Germany's Weapons in WWII

Non-naval discussions about the Second World War. Military leaders, campaigns, weapons, etc.
Bgile
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Re: Germany's Weapons in WWII

Postby Bgile » Mon Nov 01, 2010 5:22 am

The US Bren equivalent would have been the BAR, and the M-14 is making something of a comeback in Afghanistan and fires the 7.62 NATO round.

lwd
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Re: Germany's Weapons in WWII

Postby lwd » Mon Nov 01, 2010 4:44 pm

The US didn't really have a direct equivalant to the Bren. In it's place the US used a mix of BARs and .30 cal mgs.

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Re: Germany's Weapons in WWII

Postby madmike » Fri Nov 05, 2010 12:04 pm

to Bgile, yes ive heard that some m-14s was being used over there, the aussies are sneaking in a few slr s, just for the hitting power, over the 5.56mm weapons.
The REMFs here are carrying on about the correct weapons to use(styer vs L1A1 SLR)the styer is standard , but the troops want to use a mix of styers and SLRs.
TRUST the bastards back home (NOT THE ONES DOING THE JOB) to make it tougher.

madmike
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Re: Germany's Weapons in WWII

Postby madmike » Sun Nov 07, 2010 6:24 am

hi everyone, just a thought on the skyraiders, What a great multi-roled aircraft, in my humble opinion one of the best prop aircraft ever. Replaced by the terrifying A-10 warthog in the cas role. And the A-10 is a lot of NASTY in a aircraft.(nasty as in its capabilities and fire power). The 30mm avenger cannon is without doubt the most powerful weapon ever mounted as the main weapon of a aircraft, And then on top of that you can hang just about anything (upto 25000kg) off the thing.....And from a very personnel point of view, As a ex grunt, the A-10 is A SHITLOAD OF FREINDLY when things go bad.And about the most beautiful thing you have ever seen when your CHIN DEEP in the SHIT !(about the bloody ugliest jet ever built) And YES i AM BIASED, here is a little fact about the HOG, they achieved the best air-to-air kill ratio in Desert Storm, MORE than ALL other aircraft in theater (not bad for a mud pounder). And i would argue the BEST close support/ground attack/Anti-tank aircraft ever built.
i would like to hear what other peoples opinions are on the old A-10.

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Re: Germany's Weapons in WWII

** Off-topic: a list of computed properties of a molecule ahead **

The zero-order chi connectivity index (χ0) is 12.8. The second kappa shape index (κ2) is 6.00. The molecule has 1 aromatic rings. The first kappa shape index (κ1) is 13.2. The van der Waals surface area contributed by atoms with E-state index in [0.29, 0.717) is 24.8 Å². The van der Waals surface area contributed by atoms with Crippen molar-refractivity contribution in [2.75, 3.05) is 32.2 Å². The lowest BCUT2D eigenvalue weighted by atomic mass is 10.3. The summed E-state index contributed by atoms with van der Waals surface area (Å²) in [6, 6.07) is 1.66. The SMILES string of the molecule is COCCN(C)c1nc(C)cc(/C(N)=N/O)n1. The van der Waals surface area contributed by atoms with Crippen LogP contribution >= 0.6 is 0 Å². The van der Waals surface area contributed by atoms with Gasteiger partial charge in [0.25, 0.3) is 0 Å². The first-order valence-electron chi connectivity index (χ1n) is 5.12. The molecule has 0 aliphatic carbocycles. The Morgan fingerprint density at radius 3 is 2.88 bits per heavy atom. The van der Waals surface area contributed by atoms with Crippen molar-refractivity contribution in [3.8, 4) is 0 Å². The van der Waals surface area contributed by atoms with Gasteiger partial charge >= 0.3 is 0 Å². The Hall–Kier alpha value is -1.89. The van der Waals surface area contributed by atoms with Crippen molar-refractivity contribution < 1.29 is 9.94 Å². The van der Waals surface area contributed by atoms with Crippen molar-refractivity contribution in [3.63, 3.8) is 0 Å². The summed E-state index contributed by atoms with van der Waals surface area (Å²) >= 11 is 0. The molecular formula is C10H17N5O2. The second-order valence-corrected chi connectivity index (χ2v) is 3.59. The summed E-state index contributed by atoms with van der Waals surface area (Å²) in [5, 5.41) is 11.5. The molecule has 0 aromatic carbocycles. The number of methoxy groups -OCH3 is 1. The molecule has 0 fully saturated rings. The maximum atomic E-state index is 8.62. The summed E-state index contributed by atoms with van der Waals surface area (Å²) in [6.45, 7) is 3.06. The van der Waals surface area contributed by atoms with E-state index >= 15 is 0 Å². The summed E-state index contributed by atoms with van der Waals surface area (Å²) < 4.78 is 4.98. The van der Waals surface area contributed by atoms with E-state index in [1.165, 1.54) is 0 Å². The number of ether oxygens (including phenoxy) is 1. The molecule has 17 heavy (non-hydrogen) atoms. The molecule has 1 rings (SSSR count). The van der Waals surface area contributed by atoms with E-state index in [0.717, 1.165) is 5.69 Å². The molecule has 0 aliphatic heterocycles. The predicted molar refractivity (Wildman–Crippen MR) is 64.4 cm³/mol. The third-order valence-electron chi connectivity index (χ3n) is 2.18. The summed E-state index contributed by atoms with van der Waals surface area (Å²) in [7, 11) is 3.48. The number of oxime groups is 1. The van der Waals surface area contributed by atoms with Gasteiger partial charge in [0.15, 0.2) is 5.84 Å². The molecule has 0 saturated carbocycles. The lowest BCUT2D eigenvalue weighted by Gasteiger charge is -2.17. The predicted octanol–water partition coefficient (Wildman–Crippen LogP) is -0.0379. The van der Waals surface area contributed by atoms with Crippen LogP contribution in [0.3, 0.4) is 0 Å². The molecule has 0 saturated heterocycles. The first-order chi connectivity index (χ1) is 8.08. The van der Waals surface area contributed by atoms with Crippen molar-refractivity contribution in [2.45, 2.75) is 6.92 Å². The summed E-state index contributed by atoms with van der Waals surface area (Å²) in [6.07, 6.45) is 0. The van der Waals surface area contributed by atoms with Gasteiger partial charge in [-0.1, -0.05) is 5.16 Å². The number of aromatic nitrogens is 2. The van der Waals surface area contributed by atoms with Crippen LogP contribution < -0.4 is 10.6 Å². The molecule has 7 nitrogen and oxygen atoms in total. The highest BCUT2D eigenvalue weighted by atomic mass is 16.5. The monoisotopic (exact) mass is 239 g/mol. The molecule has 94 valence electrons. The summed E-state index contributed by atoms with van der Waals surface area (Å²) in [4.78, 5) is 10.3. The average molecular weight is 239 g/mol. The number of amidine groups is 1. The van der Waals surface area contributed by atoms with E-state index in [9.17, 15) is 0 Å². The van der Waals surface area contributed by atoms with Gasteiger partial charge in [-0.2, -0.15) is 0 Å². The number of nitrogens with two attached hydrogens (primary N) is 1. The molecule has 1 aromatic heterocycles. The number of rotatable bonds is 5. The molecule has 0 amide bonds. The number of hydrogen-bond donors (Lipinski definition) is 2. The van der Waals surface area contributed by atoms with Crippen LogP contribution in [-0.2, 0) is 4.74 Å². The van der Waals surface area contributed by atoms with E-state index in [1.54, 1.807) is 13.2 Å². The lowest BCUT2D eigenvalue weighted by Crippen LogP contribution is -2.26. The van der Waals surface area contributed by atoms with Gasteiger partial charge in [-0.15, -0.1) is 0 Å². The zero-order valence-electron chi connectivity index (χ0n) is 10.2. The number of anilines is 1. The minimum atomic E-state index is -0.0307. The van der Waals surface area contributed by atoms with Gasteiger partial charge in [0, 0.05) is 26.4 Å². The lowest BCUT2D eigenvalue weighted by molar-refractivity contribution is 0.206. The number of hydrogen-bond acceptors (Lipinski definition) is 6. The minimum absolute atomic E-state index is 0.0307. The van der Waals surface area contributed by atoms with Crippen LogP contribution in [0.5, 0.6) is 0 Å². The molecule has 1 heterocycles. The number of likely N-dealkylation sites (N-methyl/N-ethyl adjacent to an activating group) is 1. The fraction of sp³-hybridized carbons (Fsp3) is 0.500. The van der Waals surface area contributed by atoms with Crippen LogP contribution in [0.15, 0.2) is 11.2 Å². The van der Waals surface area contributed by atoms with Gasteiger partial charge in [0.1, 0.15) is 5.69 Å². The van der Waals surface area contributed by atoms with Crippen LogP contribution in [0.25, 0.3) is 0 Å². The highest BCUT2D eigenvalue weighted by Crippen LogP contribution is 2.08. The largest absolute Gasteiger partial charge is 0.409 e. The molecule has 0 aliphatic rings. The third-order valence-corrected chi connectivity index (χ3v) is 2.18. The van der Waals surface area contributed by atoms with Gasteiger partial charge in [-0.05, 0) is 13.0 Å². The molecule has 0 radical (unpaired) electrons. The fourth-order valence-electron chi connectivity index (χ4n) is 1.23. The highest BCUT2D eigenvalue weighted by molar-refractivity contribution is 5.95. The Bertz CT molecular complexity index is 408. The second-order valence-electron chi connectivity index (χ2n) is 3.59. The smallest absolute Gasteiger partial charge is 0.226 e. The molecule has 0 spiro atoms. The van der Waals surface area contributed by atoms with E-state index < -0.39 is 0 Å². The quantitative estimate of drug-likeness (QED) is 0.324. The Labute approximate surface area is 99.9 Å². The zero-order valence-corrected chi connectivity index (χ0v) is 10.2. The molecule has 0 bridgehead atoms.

Postby Bgile » Sun Nov 07, 2010 4:27 pm

The A10 is a great airplane, but it isn't one of Germany's Weapons in WWII. I'm afraid this thread has been really slaughtered.

madmike
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Re: Germany's Weapons in WWII

Postby madmike » Mon Nov 08, 2010 11:21 am

hi bgile, sorry for the A-10 in there, but alot of people believe the A-10s idea came from the ju-87 stuka, as the ju-87 was adapted for the anti-tank role on the Russian front, And its success in that role(mounting 37mm guns on the wings) in destroying Soviet armour , led eventually to the development of the A-10. If we look truthfully at the weapons of that time, We can find that all nations produced good and bad weapons, NO nation made everything perfect and the best.

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Re: Germany's Weapons in WWII

Postby lwd » Mon Nov 08, 2010 3:47 pm

madmike wrote:hi bgile, sorry for the A-10 in there, but alot of people believe the A-10s idea came from the ju-87 stuka,

The US Marines were engaged in performing CAS well before the Ju-87 existed. Certainly the easter front was considered when the A-10 was designed but I'd suggest that Soviet planes were examined as close as German ones and consideration was given to British and US ones as well.

madmike
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Re: Germany's Weapons in WWII

Postby madmike » Tue Nov 09, 2010 12:33 pm

hi lwd, you are probably right about the A-10, coming into existence from a study of all sides and the US's own cas needs.

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aurora
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Re: Germany's Weapons in WWII

Postby aurora » Sat Dec 08, 2012 6:25 pm

The final expression of the Focke Wulf Fw 190, considered by many as the best German fighter of World War II, was the Ta 152, an aircraft that was rather different from that designed by Kurt Tank back in 1937; however it was representative nevertheless of the lengthy evolution that the basic model had undergone during the various periods of the conflict.
The Ta 152 was created to act as an interceptor at high altitude, and as such, it proved to be capable of an outstanding performance, especially as far as speed was concerned, being superior to that of any other enemy fighter.

The H version could reach no less than 464 mph (748 km/h) at 30,098 ft (9,150 m) and 471 mph (759 km/h) at 41,118 ft (12,500 m). However, relatively few of these remarkable combat planes came off the assembly lines during the last months of the war and their career was rather limited, and almost non-existent in the role for which they had been conceived.